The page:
Tuesday, October 26, 2010

Still no industry consensus: To integrate your print and online newsrooms, or not to....

That has been one of the hottest questions in news organisation for more than a decade. And, despite much, much discussion - and many examples from the UK and elsewhere - there's still no industry consensus.

Just this week, Robert Andrews of PaidContentUK reported that Trinity Mirror chief Sly Bailey, whose Regionals division's integration efforts have been held up as best practice examples internationally, said operations at the national Daily Mirror, for one, would remain separate:
Bailey said Trinity Mirror’s recent national digital executive-level digital reshuffle was about creating a digital division “separate” from print, allowing each to focus on their respective areas.

“It was just too difficult to ask the editor of the Daily Mirror, who has six newspapers to get out every week, (to run the website as well),” Bailey said.

Meanwhile, on the other side of the Atlantic, there are also divergent operational strategies aimed at achieving a similar result: maximising online opportunities [read: revenue].

Five years after America's second largest paper, USA Today, announced that a merger print and online operations "will improve our report to readers both in print and online", the company has had a "radical" rethink.

By contrast, The Cutline reports that a recent reorganisation at the New York Times, that country's largest paper, is aimed at bringing online and print operations even closer together.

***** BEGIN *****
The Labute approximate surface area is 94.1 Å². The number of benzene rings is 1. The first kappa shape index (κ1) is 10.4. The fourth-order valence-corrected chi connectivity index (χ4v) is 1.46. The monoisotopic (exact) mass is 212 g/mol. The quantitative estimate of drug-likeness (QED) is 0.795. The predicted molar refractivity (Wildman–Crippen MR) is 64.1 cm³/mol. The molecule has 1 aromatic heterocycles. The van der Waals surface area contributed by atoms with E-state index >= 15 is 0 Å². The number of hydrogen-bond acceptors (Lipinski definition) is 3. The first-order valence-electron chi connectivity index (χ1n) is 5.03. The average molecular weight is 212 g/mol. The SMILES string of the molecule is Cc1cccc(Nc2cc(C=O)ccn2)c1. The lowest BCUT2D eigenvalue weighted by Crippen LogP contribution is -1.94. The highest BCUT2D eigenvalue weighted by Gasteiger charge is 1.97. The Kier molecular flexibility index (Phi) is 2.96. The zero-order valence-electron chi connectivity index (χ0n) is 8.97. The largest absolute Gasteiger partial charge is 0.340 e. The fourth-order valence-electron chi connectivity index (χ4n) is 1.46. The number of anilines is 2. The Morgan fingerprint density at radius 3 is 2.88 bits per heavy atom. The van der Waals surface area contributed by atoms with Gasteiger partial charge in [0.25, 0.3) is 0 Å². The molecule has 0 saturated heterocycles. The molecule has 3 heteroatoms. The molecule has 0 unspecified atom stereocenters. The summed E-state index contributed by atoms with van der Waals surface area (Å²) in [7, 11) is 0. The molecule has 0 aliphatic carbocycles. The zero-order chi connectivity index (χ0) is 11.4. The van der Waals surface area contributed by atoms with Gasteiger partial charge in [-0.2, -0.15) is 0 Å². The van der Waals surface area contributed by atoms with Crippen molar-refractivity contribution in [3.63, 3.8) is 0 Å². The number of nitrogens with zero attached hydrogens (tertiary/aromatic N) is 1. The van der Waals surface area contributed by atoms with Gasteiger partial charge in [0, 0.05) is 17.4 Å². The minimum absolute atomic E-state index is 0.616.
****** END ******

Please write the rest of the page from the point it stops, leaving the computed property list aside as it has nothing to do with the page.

What ever else this means (and I look forward to discussing this further), it suggests how you answer the integration questions depends in no small part on how you answer the key question that every business should answer:

What's the most efficient way to sustainably deliver customer value?


Mitch said...

I would love to see some research on how companies and orgs in other sectors are [or perhaps aren't] integrating their management to adapt to the ongoing evolutions of the online world. "Change or die" seems more apt than ever.

Francois Nel said...

In the late 90s and early naughties, there was some interesting studies into the integration of so-called 'bricks and clicks' operations. I haven't monitored that recently, but seems sensible to revisit - particularly to see if those who adapted early died, survived or thrived.

jyoti said...

i remember your visit to Times House, India in autumn 2007, where the gist of your talk was same as of your blog post.. i questioned you on synchronization wrt to cultural barriers and sensibilities..the lacunae lies in mind..for that to be bridged, receptive powers and comprehension levels of people in media are to be worked upon..Mass society still follows..so loads of work on media front..